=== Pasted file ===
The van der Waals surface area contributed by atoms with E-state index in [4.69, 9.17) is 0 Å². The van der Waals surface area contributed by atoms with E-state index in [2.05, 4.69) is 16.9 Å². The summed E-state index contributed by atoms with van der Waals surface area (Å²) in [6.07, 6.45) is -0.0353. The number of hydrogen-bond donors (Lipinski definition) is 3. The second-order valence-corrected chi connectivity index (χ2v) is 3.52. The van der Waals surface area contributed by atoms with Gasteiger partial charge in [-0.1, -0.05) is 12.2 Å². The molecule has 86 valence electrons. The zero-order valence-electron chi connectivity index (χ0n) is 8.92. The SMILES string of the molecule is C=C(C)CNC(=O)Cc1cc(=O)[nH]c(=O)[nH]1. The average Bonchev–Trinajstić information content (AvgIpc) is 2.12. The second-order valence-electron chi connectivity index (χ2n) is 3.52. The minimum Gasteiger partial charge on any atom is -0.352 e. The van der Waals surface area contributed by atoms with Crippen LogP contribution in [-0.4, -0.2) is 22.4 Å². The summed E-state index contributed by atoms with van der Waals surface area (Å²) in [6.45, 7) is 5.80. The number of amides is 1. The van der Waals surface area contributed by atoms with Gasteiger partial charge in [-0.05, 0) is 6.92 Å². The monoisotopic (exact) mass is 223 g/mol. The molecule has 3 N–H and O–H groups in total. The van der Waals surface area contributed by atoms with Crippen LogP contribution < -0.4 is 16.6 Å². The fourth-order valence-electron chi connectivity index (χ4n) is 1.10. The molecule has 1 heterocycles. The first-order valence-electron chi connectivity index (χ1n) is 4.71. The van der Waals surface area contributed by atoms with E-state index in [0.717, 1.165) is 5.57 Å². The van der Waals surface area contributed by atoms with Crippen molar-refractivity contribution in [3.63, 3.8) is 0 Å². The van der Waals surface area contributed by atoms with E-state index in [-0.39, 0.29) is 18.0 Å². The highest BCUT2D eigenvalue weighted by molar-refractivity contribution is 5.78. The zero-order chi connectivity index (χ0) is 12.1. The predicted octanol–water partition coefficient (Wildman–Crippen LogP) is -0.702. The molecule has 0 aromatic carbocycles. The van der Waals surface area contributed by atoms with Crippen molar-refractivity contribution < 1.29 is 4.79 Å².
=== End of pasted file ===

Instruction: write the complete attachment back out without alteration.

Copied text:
The van der Waals surface area contributed by atoms with E-state index in [4.69, 9.17) is 0 Å². The van der Waals surface area contributed by atoms with E-state index in [2.05, 4.69) is 16.9 Å². The summed E-state index contributed by atoms with van der Waals surface area (Å²) in [6.07, 6.45) is -0.0353. The number of hydrogen-bond donors (Lipinski definition) is 3. The second-order valence-corrected chi connectivity index (χ2v) is 3.52. The van der Waals surface area contributed by atoms with Gasteiger partial charge in [-0.1, -0.05) is 12.2 Å². The molecule has 86 valence electrons. The zero-order valence-electron chi connectivity index (χ0n) is 8.92. The SMILES string of the molecule is C=C(C)CNC(=O)Cc1cc(=O)[nH]c(=O)[nH]1. The average Bonchev–Trinajstić information content (AvgIpc) is 2.12. The second-order valence-electron chi connectivity index (χ2n) is 3.52. The minimum Gasteiger partial charge on any atom is -0.352 e. The van der Waals surface area contributed by atoms with Crippen LogP contribution in [-0.4, -0.2) is 22.4 Å². The summed E-state index contributed by atoms with van der Waals surface area (Å²) in [6.45, 7) is 5.80. The number of amides is 1. The van der Waals surface area contributed by atoms with Gasteiger partial charge in [-0.05, 0) is 6.92 Å². The monoisotopic (exact) mass is 223 g/mol. The molecule has 3 N–H and O–H groups in total. The van der Waals surface area contributed by atoms with Crippen LogP contribution < -0.4 is 16.6 Å². The fourth-order valence-electron chi connectivity index (χ4n) is 1.10. The molecule has 1 heterocycles. The first-order valence-electron chi connectivity index (χ1n) is 4.71. The van der Waals surface area contributed by atoms with E-state index in [0.717, 1.165) is 5.57 Å². The van der Waals surface area contributed by atoms with Crippen molar-refractivity contribution in [3.63, 3.8) is 0 Å². The van der Waals surface area contributed by atoms with E-state index in [-0.39, 0.29) is 18.0 Å². The highest BCUT2D eigenvalue weighted by molar-refractivity contribution is 5.78. The zero-order chi connectivity index (χ0) is 12.1. The predicted octanol–water partition coefficient (Wildman–Crippen LogP) is -0.702. The molecule has 0 aromatic carbocycles. The van der Waals surface area contributed by atoms with Crippen molar-refractivity contribution < 1.29 is 4.79 Å².